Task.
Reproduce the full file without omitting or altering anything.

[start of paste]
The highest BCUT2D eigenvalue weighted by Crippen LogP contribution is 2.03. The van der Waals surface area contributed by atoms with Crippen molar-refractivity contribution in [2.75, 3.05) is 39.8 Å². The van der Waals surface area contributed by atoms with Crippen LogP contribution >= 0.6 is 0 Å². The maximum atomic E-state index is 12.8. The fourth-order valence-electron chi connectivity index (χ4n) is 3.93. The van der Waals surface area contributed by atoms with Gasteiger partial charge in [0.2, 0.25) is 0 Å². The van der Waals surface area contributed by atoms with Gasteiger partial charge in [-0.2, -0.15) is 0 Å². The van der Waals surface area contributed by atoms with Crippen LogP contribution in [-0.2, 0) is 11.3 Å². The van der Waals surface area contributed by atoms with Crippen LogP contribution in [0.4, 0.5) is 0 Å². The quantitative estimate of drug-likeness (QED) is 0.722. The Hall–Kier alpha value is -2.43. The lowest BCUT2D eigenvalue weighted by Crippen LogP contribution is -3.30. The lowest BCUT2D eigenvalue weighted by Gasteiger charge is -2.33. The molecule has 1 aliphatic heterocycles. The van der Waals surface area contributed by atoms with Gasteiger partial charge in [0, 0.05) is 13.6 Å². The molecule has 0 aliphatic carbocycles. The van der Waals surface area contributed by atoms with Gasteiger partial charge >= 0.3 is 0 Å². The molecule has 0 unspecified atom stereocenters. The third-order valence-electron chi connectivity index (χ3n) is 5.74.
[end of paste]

The highest BCUT2D eigenvalue weighted by Crippen LogP contribution is 2.03. The van der Waals surface area contributed by atoms with Crippen molar-refractivity contribution in [2.75, 3.05) is 39.8 Å². The van der Waals surface area contributed by atoms with Crippen LogP contribution >= 0.6 is 0 Å². The maximum atomic E-state index is 12.8. The fourth-order valence-electron chi connectivity index (χ4n) is 3.93. The van der Waals surface area contributed by atoms with Gasteiger partial charge in [0.2, 0.25) is 0 Å². The van der Waals surface area contributed by atoms with Gasteiger partial charge in [-0.2, -0.15) is 0 Å². The van der Waals surface area contributed by atoms with Crippen LogP contribution in [-0.2, 0) is 11.3 Å². The van der Waals surface area contributed by atoms with Crippen LogP contribution in [0.4, 0.5) is 0 Å². The quantitative estimate of drug-likeness (QED) is 0.722. The Hall–Kier alpha value is -2.43. The lowest BCUT2D eigenvalue weighted by Crippen LogP contribution is -3.30. The lowest BCUT2D eigenvalue weighted by Gasteiger charge is -2.33. The molecule has 1 aliphatic heterocycles. The van der Waals surface area contributed by atoms with Gasteiger partial charge in [0, 0.05) is 13.6 Å². The molecule has 0 aliphatic carbocycles. The van der Waals surface area contributed by atoms with Gasteiger partial charge >= 0.3 is 0 Å². The molecule has 0 unspecified atom stereocenters. The third-order valence-electron chi connectivity index (χ3n) is 5.74.